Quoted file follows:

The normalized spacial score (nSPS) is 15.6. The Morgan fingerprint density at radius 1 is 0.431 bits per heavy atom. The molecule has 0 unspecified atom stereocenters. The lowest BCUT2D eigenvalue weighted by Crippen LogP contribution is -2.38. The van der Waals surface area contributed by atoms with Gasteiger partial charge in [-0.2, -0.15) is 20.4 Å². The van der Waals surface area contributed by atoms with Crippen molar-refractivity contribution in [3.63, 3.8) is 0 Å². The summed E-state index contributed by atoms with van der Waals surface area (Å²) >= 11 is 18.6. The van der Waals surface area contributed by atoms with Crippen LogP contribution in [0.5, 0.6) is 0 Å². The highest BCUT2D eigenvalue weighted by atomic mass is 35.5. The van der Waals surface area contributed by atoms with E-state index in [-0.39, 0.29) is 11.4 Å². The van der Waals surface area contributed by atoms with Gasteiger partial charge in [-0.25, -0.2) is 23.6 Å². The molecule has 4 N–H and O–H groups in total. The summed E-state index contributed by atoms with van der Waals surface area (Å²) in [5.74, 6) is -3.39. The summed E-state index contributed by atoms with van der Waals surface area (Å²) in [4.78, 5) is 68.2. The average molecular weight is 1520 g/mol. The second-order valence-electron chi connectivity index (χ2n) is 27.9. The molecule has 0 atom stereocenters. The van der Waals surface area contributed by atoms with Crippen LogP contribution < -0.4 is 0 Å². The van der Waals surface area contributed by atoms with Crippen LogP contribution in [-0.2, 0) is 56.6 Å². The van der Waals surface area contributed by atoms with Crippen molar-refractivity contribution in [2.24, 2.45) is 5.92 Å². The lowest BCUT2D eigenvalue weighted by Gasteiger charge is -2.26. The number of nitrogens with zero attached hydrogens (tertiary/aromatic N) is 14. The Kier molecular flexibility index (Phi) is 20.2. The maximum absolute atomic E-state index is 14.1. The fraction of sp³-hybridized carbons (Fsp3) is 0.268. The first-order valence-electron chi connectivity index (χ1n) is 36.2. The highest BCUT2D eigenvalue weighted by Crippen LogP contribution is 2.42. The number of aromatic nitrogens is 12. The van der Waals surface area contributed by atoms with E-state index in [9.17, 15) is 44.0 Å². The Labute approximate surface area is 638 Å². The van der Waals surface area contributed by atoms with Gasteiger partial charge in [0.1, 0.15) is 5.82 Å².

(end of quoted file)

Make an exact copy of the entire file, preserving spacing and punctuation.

The normalized spacial score (nSPS) is 15.6. The Morgan fingerprint density at radius 1 is 0.431 bits per heavy atom. The molecule has 0 unspecified atom stereocenters. The lowest BCUT2D eigenvalue weighted by Crippen LogP contribution is -2.38. The van der Waals surface area contributed by atoms with Gasteiger partial charge in [-0.2, -0.15) is 20.4 Å². The van der Waals surface area contributed by atoms with Crippen molar-refractivity contribution in [3.63, 3.8) is 0 Å². The summed E-state index contributed by atoms with van der Waals surface area (Å²) >= 11 is 18.6. The van der Waals surface area contributed by atoms with Crippen LogP contribution in [0.5, 0.6) is 0 Å². The highest BCUT2D eigenvalue weighted by atomic mass is 35.5. The van der Waals surface area contributed by atoms with E-state index in [-0.39, 0.29) is 11.4 Å². The van der Waals surface area contributed by atoms with Gasteiger partial charge in [-0.25, -0.2) is 23.6 Å². The molecule has 4 N–H and O–H groups in total. The summed E-state index contributed by atoms with van der Waals surface area (Å²) in [5.74, 6) is -3.39. The summed E-state index contributed by atoms with van der Waals surface area (Å²) in [4.78, 5) is 68.2. The average molecular weight is 1520 g/mol. The second-order valence-electron chi connectivity index (χ2n) is 27.9. The molecule has 0 atom stereocenters. The van der Waals surface area contributed by atoms with Crippen LogP contribution < -0.4 is 0 Å². The van der Waals surface area contributed by atoms with Crippen LogP contribution in [-0.2, 0) is 56.6 Å². The van der Waals surface area contributed by atoms with Crippen molar-refractivity contribution in [2.24, 2.45) is 5.92 Å². The lowest BCUT2D eigenvalue weighted by Gasteiger charge is -2.26. The number of nitrogens with zero attached hydrogens (tertiary/aromatic N) is 14. The Kier molecular flexibility index (Phi) is 20.2. The maximum absolute atomic E-state index is 14.1. The fraction of sp³-hybridized carbons (Fsp3) is 0.268. The first-order valence-electron chi connectivity index (χ1n) is 36.2. The highest BCUT2D eigenvalue weighted by Crippen LogP contribution is 2.42. The number of aromatic nitrogens is 12. The van der Waals surface area contributed by atoms with E-state index in [9.17, 15) is 44.0 Å². The Labute approximate surface area is 638 Å². The van der Waals surface area contributed by atoms with Gasteiger partial charge in [0.1, 0.15) is 5.82 Å².